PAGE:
In order to protect, the filter must be able to withstand the power of the laser beam without being destroyed, as well as attenuate the laser beam. To receive an LB rating during EN 207 testing, a filter must have an Optical Density greater than the LB number at the specified wavelength. As a result of the preceding example, we can conclude that the eyewear has an OD > 6 across the wavelength range 750 – 1200 nm (due to an RLB6 rating across this wavelength range). However, we don’t have to worry about calculating the MPEs and accessible emission because this has already been factored into the maximum power / energy densities specified for each LB number.

Specifying Eyewear Using EN 207

To specify appropriate LB numbers for your laser, do the following:

  1. Determine the smallest possible laser beam diameter to which a person could be exposed under reasonably foreseeable conditions.
  2. Determine the beam’s cross-sectional area at this point.
  3. Divide the laser’s average power by the beam area to get the average power density at this point.
  4. Look up the required LB number in EN 207’s Table B1. This number should be followed by a D.

Additionally for pulsed lasers:

  1. Divide the energy per pulse by the beam area to get the energy density5.
  2. Calculate a corrected energy density for lasers in the wavelength range 400-1400 nm by multiplying the actual energy density5 by N0.25, where N is the total number of pulses in 10 seconds.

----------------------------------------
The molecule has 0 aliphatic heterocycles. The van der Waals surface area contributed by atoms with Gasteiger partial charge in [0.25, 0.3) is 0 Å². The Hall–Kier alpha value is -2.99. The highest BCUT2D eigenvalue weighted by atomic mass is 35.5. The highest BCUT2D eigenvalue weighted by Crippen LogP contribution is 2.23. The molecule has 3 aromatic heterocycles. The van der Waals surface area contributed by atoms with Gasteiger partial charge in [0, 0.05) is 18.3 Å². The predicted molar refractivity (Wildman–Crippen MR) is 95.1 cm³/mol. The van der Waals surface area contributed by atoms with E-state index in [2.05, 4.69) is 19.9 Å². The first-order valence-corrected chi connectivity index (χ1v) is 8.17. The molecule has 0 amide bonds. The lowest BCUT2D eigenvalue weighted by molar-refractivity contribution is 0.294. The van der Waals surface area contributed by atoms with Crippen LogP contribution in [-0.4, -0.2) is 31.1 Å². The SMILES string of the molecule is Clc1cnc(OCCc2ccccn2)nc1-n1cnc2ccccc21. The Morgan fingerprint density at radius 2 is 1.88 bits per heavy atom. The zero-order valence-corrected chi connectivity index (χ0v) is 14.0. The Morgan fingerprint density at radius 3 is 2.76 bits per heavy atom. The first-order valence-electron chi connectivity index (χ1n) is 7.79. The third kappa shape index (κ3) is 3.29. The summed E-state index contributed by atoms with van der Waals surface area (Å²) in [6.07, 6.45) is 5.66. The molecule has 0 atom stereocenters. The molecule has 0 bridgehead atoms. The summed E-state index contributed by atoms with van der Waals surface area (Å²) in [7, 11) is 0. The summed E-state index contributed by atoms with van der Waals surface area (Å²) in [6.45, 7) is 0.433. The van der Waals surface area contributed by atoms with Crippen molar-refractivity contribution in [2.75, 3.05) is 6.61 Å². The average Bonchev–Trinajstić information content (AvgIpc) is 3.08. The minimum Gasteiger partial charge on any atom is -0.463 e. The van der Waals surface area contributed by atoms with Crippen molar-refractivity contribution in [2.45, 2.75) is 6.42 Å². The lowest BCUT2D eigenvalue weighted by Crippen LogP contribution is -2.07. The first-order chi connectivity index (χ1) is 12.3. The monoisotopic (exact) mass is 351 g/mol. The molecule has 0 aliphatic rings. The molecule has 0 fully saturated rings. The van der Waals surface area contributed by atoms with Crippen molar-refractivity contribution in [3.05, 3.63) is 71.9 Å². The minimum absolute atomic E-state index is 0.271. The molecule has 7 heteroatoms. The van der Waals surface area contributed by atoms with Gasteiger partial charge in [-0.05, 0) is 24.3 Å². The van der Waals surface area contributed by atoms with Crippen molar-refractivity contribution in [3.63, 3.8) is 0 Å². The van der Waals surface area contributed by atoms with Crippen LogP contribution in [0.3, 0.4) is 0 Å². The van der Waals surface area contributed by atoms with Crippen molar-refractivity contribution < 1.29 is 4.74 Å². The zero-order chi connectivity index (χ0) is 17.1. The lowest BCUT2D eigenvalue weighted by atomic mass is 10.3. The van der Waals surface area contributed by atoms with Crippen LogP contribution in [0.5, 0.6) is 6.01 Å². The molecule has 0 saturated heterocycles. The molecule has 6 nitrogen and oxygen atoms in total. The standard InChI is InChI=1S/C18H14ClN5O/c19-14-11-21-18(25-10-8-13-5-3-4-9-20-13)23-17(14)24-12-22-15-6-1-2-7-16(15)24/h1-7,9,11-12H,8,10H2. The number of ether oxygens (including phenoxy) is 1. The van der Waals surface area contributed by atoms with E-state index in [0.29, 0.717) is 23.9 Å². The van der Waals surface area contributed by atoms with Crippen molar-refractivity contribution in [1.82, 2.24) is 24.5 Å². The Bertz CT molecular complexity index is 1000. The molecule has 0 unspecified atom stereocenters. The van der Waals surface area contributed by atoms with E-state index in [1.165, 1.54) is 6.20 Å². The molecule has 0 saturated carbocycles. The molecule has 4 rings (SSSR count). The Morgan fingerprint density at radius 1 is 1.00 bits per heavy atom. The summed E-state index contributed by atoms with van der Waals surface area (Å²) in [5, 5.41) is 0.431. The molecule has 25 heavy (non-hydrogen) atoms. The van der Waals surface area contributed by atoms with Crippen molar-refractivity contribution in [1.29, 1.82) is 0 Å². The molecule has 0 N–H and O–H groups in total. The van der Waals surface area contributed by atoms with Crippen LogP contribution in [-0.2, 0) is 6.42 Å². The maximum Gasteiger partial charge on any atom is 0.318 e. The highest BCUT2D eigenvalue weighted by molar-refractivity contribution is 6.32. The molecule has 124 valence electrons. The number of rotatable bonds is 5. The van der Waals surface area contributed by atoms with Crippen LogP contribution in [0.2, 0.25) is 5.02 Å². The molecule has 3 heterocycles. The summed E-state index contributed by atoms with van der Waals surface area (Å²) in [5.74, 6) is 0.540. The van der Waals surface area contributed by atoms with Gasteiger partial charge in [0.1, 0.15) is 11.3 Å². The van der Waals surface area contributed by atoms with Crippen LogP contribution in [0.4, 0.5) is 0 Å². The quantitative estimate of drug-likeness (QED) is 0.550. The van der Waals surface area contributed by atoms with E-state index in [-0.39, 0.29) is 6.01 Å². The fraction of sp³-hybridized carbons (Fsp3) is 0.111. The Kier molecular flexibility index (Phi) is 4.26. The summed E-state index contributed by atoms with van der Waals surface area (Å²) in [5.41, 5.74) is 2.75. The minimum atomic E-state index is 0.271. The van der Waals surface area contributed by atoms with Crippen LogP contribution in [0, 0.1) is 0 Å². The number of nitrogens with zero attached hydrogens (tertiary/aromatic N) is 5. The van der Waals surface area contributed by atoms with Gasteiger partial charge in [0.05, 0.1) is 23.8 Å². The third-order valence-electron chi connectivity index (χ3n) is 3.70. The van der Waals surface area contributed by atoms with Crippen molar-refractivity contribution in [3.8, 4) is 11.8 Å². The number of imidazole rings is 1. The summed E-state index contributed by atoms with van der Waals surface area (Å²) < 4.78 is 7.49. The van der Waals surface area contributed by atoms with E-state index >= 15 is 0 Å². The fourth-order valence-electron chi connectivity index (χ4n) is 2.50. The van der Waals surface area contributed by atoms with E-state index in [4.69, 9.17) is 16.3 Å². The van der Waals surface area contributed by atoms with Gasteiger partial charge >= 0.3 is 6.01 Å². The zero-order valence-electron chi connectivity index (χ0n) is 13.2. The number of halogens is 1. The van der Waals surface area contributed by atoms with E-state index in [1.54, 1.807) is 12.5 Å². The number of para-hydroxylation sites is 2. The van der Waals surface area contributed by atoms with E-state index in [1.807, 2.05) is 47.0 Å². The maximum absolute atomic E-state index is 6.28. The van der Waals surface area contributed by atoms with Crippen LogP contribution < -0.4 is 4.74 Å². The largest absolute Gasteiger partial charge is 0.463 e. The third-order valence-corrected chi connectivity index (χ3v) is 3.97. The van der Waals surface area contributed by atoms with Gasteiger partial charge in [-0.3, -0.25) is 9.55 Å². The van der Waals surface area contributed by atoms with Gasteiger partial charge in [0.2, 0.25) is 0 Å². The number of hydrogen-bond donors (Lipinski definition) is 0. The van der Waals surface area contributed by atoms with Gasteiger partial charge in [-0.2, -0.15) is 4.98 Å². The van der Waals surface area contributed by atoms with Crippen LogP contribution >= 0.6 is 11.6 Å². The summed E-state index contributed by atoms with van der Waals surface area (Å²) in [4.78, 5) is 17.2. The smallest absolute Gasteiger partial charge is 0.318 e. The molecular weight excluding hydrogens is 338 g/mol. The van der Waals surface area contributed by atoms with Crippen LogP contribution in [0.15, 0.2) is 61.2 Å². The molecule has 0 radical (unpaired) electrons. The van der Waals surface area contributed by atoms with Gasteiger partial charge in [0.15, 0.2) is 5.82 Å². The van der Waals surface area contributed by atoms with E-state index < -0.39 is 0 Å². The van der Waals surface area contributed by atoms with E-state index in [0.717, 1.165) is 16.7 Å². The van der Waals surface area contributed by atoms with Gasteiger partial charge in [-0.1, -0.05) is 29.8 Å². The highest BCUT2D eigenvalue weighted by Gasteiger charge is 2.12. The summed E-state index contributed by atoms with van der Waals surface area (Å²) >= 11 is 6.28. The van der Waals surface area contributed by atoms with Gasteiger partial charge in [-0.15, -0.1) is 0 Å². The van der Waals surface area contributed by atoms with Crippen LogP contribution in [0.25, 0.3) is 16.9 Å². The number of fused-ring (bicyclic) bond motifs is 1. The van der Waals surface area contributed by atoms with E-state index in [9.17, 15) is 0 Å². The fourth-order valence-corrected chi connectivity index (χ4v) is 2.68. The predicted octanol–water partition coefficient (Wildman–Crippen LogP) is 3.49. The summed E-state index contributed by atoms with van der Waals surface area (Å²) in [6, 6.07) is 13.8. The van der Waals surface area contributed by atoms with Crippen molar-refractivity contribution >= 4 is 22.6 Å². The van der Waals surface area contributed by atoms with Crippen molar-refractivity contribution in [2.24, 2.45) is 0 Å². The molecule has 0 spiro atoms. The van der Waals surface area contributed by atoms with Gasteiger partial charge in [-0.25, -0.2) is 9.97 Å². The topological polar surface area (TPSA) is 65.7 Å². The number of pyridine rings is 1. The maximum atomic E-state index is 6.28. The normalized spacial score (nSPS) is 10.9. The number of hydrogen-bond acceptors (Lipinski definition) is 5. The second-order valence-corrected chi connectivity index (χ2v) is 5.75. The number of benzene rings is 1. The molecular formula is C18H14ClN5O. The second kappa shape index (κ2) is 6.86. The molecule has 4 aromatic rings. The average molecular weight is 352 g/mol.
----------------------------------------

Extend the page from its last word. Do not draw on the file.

3. Look up the required LB number in EN 207 using the energy density5 or corrected energy density5. Precede this with an I for long pulse, R for Q-switched, and M for femtosecond or picosecond lasers.

Thus a 532 nm laser emitting 1 mJ, 7 ns pulses at 10 kHz, and having a minimum accessible beam diameter of 2 mm would require eyewear with the following minimum specification:

  • D 532 LB6 (corresponding to 10 MW/m2)
  • R 532 LB7 (corresponding to 50 kJ/m2)

To ensure that the eyewear is suitable for the laser, it must have both the correct I, R, or M specification (depending on the pulse length) and the correct D specification for pulsed lasers.

NB: The purpose of this article is to help laser users, Laser Safety Officers, and Laser Protection Advisers better understand EN 207. It is not meant to be an exhaustive examination of the subject. For more information, consult the Standard or contact Lasermet.


  1. EN 207 Personal eye-protection. Filters and eye-protectors against laser radiation (laser eye-protectors)
  2. EN 208 Personal eye-protection. Eye-protectors for adjustment work on lasers and laser systems (laser adjustment eye-protectors)
  3. Given by Table A1 and A2 in EN 60825-1 : 2007
  4. In actual fact picosecond pulses are also included.
  5. Peak power density must be calculated for lasers with pulse lengths less than 1 ns and wavelengths other than 315 – 1400 nm.